In this post we’ll turn the Raspberry Pi into an FM transmitter in a few steps.
ATTENTION: remember that in some countries the radio transmissions of any kind are subject to federal laws and regulations.
This is a simple and very interesting article.
To turn your raspberry pi in FM transmitter we will use the rpitx of F5OEO (https://github.com/F5OEO/rpitx) , rpitx is a radio transmitter for Raspberry Pi (B, B+, PI2, PI3 and PI zero) that transmits RF directly to GPIO. It can handle frequencies from 5 KHz up to 500 MHz.
For installing do the following:
git clone https://github.com/F5OEO/rpitx
The install script (install.sh) will download and install all the needed dependencies. This takes a while.
We gonna connect a ~20cm or so plain wire to GPIO 18 (which is pin 12 on header P2) to act as an antenna, and tune an FM radio.
The optimal length of the wire depends the frequency you will want to transmit.
GPIO pins (General Purpose Input/Output) are ports (pins) programmable that can be used to input and/or output data. They are mainly used to communicate with external devices like microcontroller or microprocessor.
In this article we going to transmit FM, so we gonna use the pifm.
Pifm converts an audio file (Wav, 48KHz, 1 channel, pcm_s16le codec) to Narrow band FM (12.5khz excursion) and outputs it to a .ft file. Assuming your audio file is in your current working directory.
./pifm gunsnroses.wav fm.ft
Then after execute the command that created the fm.ft, lets execute the command bellow that will transmit the audio at 92.0MHz (you can change).
sudo ./rpitx -m RF -i fm.ft -f 92000 -l
Recently I bought a low cost wireless doorbell so I decided to analyse the RF communication and reproduce a replay attack.
To accomplish the attack I used an Ettus USRP2 N210 SDR (Software Defined Radio), a Voye wireless doorbell and GNU Radio.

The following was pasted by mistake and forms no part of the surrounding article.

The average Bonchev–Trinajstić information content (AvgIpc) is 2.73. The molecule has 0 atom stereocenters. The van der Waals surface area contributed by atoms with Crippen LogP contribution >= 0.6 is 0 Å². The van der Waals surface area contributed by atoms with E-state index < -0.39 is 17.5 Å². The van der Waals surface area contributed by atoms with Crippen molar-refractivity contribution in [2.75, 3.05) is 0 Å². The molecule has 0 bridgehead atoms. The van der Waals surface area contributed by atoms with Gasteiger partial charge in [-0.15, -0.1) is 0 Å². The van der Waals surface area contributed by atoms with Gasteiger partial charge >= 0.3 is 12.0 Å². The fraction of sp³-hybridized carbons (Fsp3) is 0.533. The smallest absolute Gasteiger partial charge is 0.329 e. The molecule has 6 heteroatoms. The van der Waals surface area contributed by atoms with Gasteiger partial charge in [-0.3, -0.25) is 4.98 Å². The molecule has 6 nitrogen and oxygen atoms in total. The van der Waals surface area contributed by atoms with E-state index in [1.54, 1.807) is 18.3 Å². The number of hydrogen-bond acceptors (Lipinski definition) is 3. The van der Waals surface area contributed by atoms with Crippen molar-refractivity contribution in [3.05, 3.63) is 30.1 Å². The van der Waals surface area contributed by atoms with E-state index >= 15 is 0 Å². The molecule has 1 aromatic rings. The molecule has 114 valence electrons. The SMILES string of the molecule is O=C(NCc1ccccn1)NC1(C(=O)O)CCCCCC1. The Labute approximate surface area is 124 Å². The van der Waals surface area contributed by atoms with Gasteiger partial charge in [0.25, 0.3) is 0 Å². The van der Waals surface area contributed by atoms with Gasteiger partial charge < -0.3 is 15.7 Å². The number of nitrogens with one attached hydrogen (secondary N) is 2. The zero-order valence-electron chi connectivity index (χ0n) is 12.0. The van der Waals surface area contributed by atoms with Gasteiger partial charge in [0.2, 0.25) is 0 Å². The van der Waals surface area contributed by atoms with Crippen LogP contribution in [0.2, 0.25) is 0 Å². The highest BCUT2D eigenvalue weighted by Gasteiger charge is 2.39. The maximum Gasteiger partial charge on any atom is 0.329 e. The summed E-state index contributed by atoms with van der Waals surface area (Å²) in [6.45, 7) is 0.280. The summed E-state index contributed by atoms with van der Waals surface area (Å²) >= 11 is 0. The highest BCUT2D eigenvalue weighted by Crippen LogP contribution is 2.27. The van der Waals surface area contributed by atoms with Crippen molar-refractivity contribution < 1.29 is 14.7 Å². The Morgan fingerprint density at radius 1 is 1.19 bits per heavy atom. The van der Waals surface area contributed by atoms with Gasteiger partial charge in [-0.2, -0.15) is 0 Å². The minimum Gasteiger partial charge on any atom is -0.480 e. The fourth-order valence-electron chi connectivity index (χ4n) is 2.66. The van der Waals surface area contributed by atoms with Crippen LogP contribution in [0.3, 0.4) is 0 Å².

The replay attack (also called as playback attack) is simple and very interesting attack, it works by simply recording a signal and then rebroadcasting it once it used a “fix code” signal to activate the doorbell.
GNU Radio Companion (GRC) is a graphical tool for creating signal flow graphs and generating flow-graph source code.
Identifying the signal
Usually doorbells operates at frequencies of 433Mhz (Europe) or 315Mhz (America), it was first noticed the frequency of 433Mhz in order to get signal but nothing was found. Analyzing the 315MHz frequency we found the signal from the doorbell transmitter.
We used GQRX to clearly identify the frequency:
Capturing the signal
We recorded the signal from the doorbell transmitter in GNU Radio into a RAW file.
We’re using 2e6 (2M) as Sample Rate and this value should be used in every step.
Opening this up in AUDACITY we can see groups of pulses making up a single button press and we can identify this is a OOK (On-Off Keying) Signal.
On zooming in to a button press, we can see these button presses are made up of similar looking groups.
Notice that we’ve exported 4 sequences because the receiver has a error rate and it needs to receive more than 1 package of bits.
We gonna export using the following configuration:
Transmitting the signal
Finally, the last step was to create a flow graph to transmit the raw signal isolated.
After executing the doorbell will ring…
Video of replay attack: